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Date:   Wed, 27 Oct 2021 22:48:31 +0200
From:   Willy Tarreau <>
To:     Alan Stern <>
Cc:     Kernel development list <>
Subject: Re: GCC not detecting use of uninitialized variable?

On Wed, Oct 27, 2021 at 04:12:49PM -0400, Alan Stern wrote:
> The following code does not generate a warning when compiled with GCC 
> 11.2.1:
> int foo;
> void cc_test(void)
> {
> 	int	a, b;
> 	a = 0;
> 	a = READ_ONCE(foo);	// Should be: b = READ_ONCE(foo)
> 	do {
> 		a += b;
> 		b = READ_ONCE(foo);
> 	} while (a > 0);
> 	WRITE_ONCE(foo, a);
> }
> But if the loop is changed to execute only once -- replace the while 
> test with "while (0)" -- then gcc does warn about the uninitialized use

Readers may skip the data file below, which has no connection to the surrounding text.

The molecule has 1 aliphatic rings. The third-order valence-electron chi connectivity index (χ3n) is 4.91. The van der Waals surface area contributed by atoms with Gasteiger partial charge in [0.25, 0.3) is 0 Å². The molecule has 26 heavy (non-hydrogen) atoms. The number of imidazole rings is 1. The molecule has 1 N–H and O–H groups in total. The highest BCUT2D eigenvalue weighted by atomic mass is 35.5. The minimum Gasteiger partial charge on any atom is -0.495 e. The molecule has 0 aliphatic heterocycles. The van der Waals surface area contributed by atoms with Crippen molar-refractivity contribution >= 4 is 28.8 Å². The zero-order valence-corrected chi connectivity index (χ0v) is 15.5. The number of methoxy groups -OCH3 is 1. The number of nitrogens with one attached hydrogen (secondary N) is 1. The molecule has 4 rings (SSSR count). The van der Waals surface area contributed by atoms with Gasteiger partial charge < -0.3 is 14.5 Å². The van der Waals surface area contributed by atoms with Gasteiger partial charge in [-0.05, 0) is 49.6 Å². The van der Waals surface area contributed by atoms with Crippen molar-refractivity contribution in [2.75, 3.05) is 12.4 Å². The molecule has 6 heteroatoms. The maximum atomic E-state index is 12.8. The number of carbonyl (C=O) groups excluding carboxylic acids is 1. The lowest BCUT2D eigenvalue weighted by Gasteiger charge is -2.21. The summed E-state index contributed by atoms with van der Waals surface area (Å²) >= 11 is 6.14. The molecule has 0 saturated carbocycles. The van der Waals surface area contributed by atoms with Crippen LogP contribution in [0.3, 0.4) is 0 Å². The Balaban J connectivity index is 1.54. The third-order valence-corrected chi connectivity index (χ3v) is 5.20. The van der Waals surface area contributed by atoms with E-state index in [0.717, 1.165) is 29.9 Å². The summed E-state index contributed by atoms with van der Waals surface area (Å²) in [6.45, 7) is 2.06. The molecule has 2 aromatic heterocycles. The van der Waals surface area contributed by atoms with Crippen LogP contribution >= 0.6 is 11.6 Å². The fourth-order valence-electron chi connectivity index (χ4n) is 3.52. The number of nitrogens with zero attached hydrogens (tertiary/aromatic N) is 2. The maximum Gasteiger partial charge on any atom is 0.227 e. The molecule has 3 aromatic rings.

> of b.
> Is this a known problem with gcc?  Is it being too conservative about 
> detecting uses of uninitialized variables?

I already had similar issues not being detected in loops.  I guess the
reason is simple: it might not be trivial for the compiler to prove
that the value was not set on any path leading to the first use,
because one of these paths is the loop itself after the instruction was
assigned. I've been so much used to it that I think it has always been
there and I can live with it.


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